This article was not a surprise, but it was a disturbing realization for business owners who can’t afford to pay for an exclusive deal to appear on the first page of Google search engine. Google is accused of bumping businesses down the search engine and pushing the company’s who have exclusivity deals or partnerships. FTC should show concern because capitalism and monopolizing are being intertwined and businesses and consumers will pay the ultimate price.
Google abused its monopoly power in ways that harmed Internet users and competitors. That was the conclusion drawn by experts at a federal regulatory agency back in 2012, according to The Wall Street Journal.
Google, however, avoided a massive antitrust fight because the Federal Trade Commission didn’t pursue a legal fight based on those findings.
Back in 2013, the FTC wrapped up a two-year investigation into the company’s online monopoly power and it looked odd when Google got away relatively unscathed.
Unlike European regulators, all five FTC commissioners decided to not sue.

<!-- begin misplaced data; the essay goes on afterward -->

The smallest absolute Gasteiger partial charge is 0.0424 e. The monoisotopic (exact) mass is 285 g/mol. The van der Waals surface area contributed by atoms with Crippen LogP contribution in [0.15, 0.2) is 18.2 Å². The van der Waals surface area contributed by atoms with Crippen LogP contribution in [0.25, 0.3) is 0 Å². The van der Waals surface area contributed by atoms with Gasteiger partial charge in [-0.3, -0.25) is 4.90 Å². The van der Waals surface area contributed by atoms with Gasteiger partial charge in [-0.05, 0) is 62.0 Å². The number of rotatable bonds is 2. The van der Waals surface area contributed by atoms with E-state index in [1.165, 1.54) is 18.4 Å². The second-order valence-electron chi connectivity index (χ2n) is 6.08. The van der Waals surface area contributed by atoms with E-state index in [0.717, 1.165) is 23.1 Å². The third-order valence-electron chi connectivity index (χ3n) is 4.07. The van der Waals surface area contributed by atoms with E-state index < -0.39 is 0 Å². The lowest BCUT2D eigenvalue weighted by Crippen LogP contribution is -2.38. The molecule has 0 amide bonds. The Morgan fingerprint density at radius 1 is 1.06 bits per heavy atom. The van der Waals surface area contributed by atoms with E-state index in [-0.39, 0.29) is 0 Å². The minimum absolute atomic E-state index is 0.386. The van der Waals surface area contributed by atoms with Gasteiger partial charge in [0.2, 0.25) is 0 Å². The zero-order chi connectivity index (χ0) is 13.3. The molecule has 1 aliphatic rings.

But on Thursday, the Wall Street Journal revealed that FTC investigators did indeed conclude that Google abused its monopoly power. FTC staff found proof that Google used anticompetitive tactics that hurt competitors like Yelp and TripAdvisor, according to secret internal documents obtained by the Journal.
The FTC’s decision not to sue Google contradicted those findings.
The staff did find that Google (GOOG) posed “real harm to consumers and to innovation.” However, FTC Chairman Jon Leibowitz affirmed at a press conference that Google “doesn’t violate the American antitrust laws.”
In reality, the FTC likely didn’t pursue a legal fight because it was going to be a tough case. After all, it had to be able to prove that Google was a monopoly power that was not only harming competition but also the public. Google was popular with the public, which could easily choose to use competitors that were just a click away like Yahoo (YHOO, Tech30) and Bing.